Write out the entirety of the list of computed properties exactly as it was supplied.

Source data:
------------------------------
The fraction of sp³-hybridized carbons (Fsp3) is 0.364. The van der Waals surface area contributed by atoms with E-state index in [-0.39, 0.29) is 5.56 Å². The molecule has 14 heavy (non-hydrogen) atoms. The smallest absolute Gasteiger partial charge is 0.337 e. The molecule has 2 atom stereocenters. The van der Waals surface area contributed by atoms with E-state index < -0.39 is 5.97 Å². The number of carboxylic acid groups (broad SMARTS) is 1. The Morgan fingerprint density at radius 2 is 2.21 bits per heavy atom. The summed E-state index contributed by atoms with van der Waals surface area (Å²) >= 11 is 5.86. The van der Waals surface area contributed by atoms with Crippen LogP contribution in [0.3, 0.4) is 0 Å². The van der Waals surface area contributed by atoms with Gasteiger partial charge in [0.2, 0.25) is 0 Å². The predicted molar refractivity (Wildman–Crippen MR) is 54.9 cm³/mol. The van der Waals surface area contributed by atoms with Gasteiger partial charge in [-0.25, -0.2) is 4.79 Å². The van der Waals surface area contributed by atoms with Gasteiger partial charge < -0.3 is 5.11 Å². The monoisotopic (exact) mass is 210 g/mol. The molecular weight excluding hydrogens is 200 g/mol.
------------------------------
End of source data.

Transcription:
The fraction of sp³-hybridized carbons (Fsp3) is 0.364. The van der Waals surface area contributed by atoms with E-state index in [-0.39, 0.29) is 5.56 Å². The molecule has 14 heavy (non-hydrogen) atoms. The smallest absolute Gasteiger partial charge is 0.337 e. The molecule has 2 atom stereocenters. The van der Waals surface area contributed by atoms with E-state index < -0.39 is 5.97 Å². The number of carboxylic acid groups (broad SMARTS) is 1. The Morgan fingerprint density at radius 2 is 2.21 bits per heavy atom. The summed E-state index contributed by atoms with van der Waals surface area (Å²) >= 11 is 5.86. The van der Waals surface area contributed by atoms with Crippen LogP contribution in [0.3, 0.4) is 0 Å². The van der Waals surface area contributed by atoms with Gasteiger partial charge in [0.2, 0.25) is 0 Å². The predicted molar refractivity (Wildman–Crippen MR) is 54.9 cm³/mol. The van der Waals surface area contributed by atoms with Gasteiger partial charge in [-0.25, -0.2) is 4.79 Å². The van der Waals surface area contributed by atoms with Gasteiger partial charge < -0.3 is 5.11 Å². The monoisotopic (exact) mass is 210 g/mol. The molecular weight excluding hydrogens is 200 g/mol.